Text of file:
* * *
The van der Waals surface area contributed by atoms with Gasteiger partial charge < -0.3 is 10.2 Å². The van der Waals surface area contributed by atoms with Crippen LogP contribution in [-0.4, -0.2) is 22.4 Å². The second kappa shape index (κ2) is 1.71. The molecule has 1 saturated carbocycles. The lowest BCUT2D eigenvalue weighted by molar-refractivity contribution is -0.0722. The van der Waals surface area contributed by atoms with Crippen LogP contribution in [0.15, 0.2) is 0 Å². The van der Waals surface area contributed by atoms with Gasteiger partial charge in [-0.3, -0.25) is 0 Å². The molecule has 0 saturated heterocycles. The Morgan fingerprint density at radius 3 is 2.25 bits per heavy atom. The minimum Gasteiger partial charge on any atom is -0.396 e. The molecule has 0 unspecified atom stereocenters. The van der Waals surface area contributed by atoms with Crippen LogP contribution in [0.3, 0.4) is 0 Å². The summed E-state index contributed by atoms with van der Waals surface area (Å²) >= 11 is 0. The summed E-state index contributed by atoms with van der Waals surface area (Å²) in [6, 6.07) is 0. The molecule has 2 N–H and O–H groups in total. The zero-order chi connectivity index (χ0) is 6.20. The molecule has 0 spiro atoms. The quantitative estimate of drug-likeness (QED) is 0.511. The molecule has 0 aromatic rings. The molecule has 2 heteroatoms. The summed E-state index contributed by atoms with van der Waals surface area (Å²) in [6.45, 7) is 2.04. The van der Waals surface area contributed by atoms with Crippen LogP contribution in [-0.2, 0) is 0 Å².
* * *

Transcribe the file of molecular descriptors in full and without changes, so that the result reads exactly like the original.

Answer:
The van der Waals surface area contributed by atoms with Gasteiger partial charge < -0.3 is 10.2 Å². The van der Waals surface area contributed by atoms with Crippen LogP contribution in [-0.4, -0.2) is 22.4 Å². The second kappa shape index (κ2) is 1.71. The molecule has 1 saturated carbocycles. The lowest BCUT2D eigenvalue weighted by molar-refractivity contribution is -0.0722. The van der Waals surface area contributed by atoms with Crippen LogP contribution in [0.15, 0.2) is 0 Å². The van der Waals surface area contributed by atoms with Gasteiger partial charge in [-0.3, -0.25) is 0 Å². The molecule has 0 saturated heterocycles. The Morgan fingerprint density at radius 3 is 2.25 bits per heavy atom. The minimum Gasteiger partial charge on any atom is -0.396 e. The molecule has 0 unspecified atom stereocenters. The van der Waals surface area contributed by atoms with Crippen LogP contribution in [0.3, 0.4) is 0 Å². The summed E-state index contributed by atoms with van der Waals surface area (Å²) >= 11 is 0. The summed E-state index contributed by atoms with van der Waals surface area (Å²) in [6, 6.07) is 0. The molecule has 2 N–H and O–H groups in total. The zero-order chi connectivity index (χ0) is 6.20. The molecule has 0 spiro atoms. The quantitative estimate of drug-likeness (QED) is 0.511. The molecule has 0 aromatic rings. The molecule has 2 heteroatoms. The summed E-state index contributed by atoms with van der Waals surface area (Å²) in [6.45, 7) is 2.04. The van der Waals surface area contributed by atoms with Crippen LogP contribution in [-0.2, 0) is 0 Å².